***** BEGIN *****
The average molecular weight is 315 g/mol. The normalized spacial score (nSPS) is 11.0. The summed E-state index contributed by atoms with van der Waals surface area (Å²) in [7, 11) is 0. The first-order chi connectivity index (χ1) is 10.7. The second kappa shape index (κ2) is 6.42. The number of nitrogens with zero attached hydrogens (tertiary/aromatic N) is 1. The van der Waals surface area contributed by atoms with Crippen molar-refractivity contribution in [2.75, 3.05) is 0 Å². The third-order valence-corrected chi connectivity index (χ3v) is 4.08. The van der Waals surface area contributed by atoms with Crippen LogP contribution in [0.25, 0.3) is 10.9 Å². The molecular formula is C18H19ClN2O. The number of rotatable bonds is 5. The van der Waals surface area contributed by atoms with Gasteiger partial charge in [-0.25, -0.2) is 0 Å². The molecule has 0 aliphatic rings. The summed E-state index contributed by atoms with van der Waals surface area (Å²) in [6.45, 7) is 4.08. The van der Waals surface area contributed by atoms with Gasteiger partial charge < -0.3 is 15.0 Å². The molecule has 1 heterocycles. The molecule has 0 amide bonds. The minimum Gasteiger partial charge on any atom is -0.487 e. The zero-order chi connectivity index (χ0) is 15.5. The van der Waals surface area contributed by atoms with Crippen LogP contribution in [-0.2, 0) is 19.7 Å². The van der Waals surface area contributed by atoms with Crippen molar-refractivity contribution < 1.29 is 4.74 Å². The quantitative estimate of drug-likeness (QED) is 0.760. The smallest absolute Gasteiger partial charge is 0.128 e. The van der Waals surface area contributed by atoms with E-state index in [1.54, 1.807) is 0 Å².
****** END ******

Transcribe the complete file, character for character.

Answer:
The average molecular weight is 315 g/mol. The normalized spacial score (nSPS) is 11.0. The summed E-state index contributed by atoms with van der Waals surface area (Å²) in [7, 11) is 0. The first-order chi connectivity index (χ1) is 10.7. The second kappa shape index (κ2) is 6.42. The number of nitrogens with zero attached hydrogens (tertiary/aromatic N) is 1. The van der Waals surface area contributed by atoms with Crippen molar-refractivity contribution in [2.75, 3.05) is 0 Å². The third-order valence-corrected chi connectivity index (χ3v) is 4.08. The van der Waals surface area contributed by atoms with Crippen LogP contribution in [0.25, 0.3) is 10.9 Å². The molecular formula is C18H19ClN2O. The number of rotatable bonds is 5. The van der Waals surface area contributed by atoms with Gasteiger partial charge in [-0.25, -0.2) is 0 Å². The molecule has 0 aliphatic rings. The summed E-state index contributed by atoms with van der Waals surface area (Å²) in [6.45, 7) is 4.08. The van der Waals surface area contributed by atoms with Gasteiger partial charge < -0.3 is 15.0 Å². The molecule has 1 heterocycles. The molecule has 0 amide bonds. The minimum Gasteiger partial charge on any atom is -0.487 e. The zero-order chi connectivity index (χ0) is 15.5. The van der Waals surface area contributed by atoms with Crippen LogP contribution in [-0.2, 0) is 19.7 Å². The van der Waals surface area contributed by atoms with Crippen molar-refractivity contribution < 1.29 is 4.74 Å². The quantitative estimate of drug-likeness (QED) is 0.760. The smallest absolute Gasteiger partial charge is 0.128 e. The van der Waals surface area contributed by atoms with E-state index in [1.54, 1.807) is 0 Å².